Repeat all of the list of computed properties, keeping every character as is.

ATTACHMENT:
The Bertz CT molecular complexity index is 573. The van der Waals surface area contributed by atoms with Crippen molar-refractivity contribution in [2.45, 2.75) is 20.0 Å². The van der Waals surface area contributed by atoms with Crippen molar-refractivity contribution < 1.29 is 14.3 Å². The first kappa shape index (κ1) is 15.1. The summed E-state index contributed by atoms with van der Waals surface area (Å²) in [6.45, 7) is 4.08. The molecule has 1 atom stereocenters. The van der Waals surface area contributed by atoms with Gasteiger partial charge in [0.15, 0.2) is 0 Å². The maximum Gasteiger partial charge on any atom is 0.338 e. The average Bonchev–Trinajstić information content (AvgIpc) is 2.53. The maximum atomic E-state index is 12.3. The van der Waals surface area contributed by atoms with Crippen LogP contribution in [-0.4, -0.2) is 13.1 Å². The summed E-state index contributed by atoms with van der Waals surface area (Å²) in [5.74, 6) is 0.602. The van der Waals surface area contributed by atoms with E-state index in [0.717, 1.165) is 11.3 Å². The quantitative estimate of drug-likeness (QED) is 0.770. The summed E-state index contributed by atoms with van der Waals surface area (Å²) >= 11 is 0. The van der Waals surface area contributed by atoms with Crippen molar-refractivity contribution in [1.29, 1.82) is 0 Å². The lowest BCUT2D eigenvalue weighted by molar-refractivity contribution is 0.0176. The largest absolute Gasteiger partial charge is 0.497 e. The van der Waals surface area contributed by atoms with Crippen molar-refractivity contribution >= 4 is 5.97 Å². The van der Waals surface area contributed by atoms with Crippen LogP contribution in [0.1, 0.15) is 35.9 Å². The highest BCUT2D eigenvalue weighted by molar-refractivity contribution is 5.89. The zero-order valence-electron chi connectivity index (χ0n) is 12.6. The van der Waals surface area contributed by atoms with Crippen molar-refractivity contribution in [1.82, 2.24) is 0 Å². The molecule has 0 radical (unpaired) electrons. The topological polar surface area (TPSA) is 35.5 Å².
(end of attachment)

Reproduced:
The Bertz CT molecular complexity index is 573. The van der Waals surface area contributed by atoms with Crippen molar-refractivity contribution in [2.45, 2.75) is 20.0 Å². The van der Waals surface area contributed by atoms with Crippen molar-refractivity contribution < 1.29 is 14.3 Å². The first kappa shape index (κ1) is 15.1. The summed E-state index contributed by atoms with van der Waals surface area (Å²) in [6.45, 7) is 4.08. The molecule has 1 atom stereocenters. The van der Waals surface area contributed by atoms with Gasteiger partial charge in [0.15, 0.2) is 0 Å². The maximum Gasteiger partial charge on any atom is 0.338 e. The average Bonchev–Trinajstić information content (AvgIpc) is 2.53. The maximum atomic E-state index is 12.3. The van der Waals surface area contributed by atoms with Crippen LogP contribution in [-0.4, -0.2) is 13.1 Å². The summed E-state index contributed by atoms with van der Waals surface area (Å²) in [5.74, 6) is 0.602. The van der Waals surface area contributed by atoms with E-state index in [0.717, 1.165) is 11.3 Å². The quantitative estimate of drug-likeness (QED) is 0.770. The summed E-state index contributed by atoms with van der Waals surface area (Å²) >= 11 is 0. The van der Waals surface area contributed by atoms with Crippen molar-refractivity contribution in [1.29, 1.82) is 0 Å². The lowest BCUT2D eigenvalue weighted by molar-refractivity contribution is 0.0176. The largest absolute Gasteiger partial charge is 0.497 e. The van der Waals surface area contributed by atoms with Crippen molar-refractivity contribution >= 4 is 5.97 Å². The van der Waals surface area contributed by atoms with Crippen LogP contribution in [0.1, 0.15) is 35.9 Å². The highest BCUT2D eigenvalue weighted by molar-refractivity contribution is 5.89. The zero-order valence-electron chi connectivity index (χ0n) is 12.6. The van der Waals surface area contributed by atoms with Crippen molar-refractivity contribution in [1.82, 2.24) is 0 Å². The molecule has 0 radical (unpaired) electrons. The topological polar surface area (TPSA) is 35.5 Å².